With the world's economy reeling, expensive items like cars are not high priorities for families and businesses. It doesn't help that the credit crunch is making it difficult to get loans, which the majority of U.S. consumers need to purchase vehicles.

Also compounding matters is consumer confidence, which hit an all-time low in October and didn't improve much in November, according to the nonprofit Conference Board, which maintains indices on consumers' trust in the marketplace.

According to Autodata, car sales have plummeted since last year. In the United States, the number of sales of passenger cars and light trucks in November 2008 was down 36.7 percent from November 2007 -- from about 1.18 million to 747,000.

Also, as of November 2008, automakers had sold about 12.35 million cars and light trucks, compared with 14.76 million during the same time period last year -- a drop of 16.3 percent, according to Autodata's summary of U.S. light vehicle retail sales.

Comparing November 2008 sales with those in November 2007, Autodata reported that General Motors saw a 41.3 percent drop, Ford a 30.5 percent drop and Chrysler 47.1 percent.

But it's not just U.S. automakers taking a hit: Toyota's vehicle sales declined 33.9 percent, Honda's dipped 31.6 percent and Nissan's dropped 42.2 percent during that time period, Autodata reported.

"It's definitely a tough climate right now," said Matt Lee, floor manager for Major World Auto in New York. "A lot of people are saying it's a perfect storm of gas prices and financing and consumer confidence."

Major World Auto used to sell about 150 cars a month. It now sells about half that, Lee said. And of the 15 to 20 salespeople who used to roam the salesroom floor, about 10 are left, he said.

"Salesmen actually just walked out because they're not making enough money to support their family," he said.

Major World has stopped bringing in new models because it can't sell the cars it has. Like University Dodge in Miami, it is resorting to some creative sales pitches, including zero-percent financing for 72 months and rebates of up to $7,500.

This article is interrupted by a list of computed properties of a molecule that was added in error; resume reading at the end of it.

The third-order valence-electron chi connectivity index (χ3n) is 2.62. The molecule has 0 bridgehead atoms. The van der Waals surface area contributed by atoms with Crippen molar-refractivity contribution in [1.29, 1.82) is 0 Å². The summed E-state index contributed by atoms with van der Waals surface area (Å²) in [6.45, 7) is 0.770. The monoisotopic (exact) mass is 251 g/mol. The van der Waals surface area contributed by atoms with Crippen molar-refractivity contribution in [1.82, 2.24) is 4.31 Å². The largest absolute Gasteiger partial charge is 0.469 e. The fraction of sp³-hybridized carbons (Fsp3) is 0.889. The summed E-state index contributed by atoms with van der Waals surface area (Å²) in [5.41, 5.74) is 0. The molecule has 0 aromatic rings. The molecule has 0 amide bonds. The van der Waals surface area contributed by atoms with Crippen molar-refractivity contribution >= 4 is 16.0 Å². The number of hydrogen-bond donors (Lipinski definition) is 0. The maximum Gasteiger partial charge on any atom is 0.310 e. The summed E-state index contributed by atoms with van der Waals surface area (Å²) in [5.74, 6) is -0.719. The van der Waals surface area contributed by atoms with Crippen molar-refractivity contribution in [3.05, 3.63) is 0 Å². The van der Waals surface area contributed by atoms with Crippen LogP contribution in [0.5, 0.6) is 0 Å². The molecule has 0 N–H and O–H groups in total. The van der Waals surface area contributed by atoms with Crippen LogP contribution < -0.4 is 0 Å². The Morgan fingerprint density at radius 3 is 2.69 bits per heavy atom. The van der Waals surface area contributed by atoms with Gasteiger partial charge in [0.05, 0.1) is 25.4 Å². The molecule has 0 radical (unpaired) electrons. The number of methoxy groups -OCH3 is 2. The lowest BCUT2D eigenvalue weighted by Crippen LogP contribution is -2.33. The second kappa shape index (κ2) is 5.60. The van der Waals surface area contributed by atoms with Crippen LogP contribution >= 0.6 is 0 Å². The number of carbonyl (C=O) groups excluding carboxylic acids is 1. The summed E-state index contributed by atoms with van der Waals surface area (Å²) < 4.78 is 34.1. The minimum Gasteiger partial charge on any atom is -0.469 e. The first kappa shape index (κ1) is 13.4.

But even with the bargains, car dealers are having trouble getting customers into the showrooms. In a recent CNN visit to Major World, which lasted about two hours, only one customer walked onto the lot -- to browse.

"Where you would see five people a day coming in to at least look at a car per salesmen, you're getting maybe one person a day or two people a day," salesman Jamie Krinsky said.

If the Big Three file for bankruptcy, Sykora told Congress last month, sales and confidence will continue to plummet.

"Imagine how banks would react to a dealer who has asked for millions of dollars to finance new and used inventories from an automaker going through 'reorganization,' " she said. Video Watch whether a bailout would come too late for dealers »

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The government can help boost auto sales in many ways, Sykora said, citing two proposed tax incentives: one that would make interest payments on car loans tax deductible and another that would encourage consumers to upgrade their older cars for more fuel-efficient models. "Cash for clunkers" programs are in place in Texas and California, she said.

"Whether it's my dealerships in Texas or it's the dealership in your community, the fact is local dealerships will be a major factor in our economic recovery," she told the House committee. "To get the economy back on track, we must restore consumer demand, and the only way to do that is to restore consumer confidence."

CNN's Alina Cho and Eliott C. McLaughlin contributed to this report.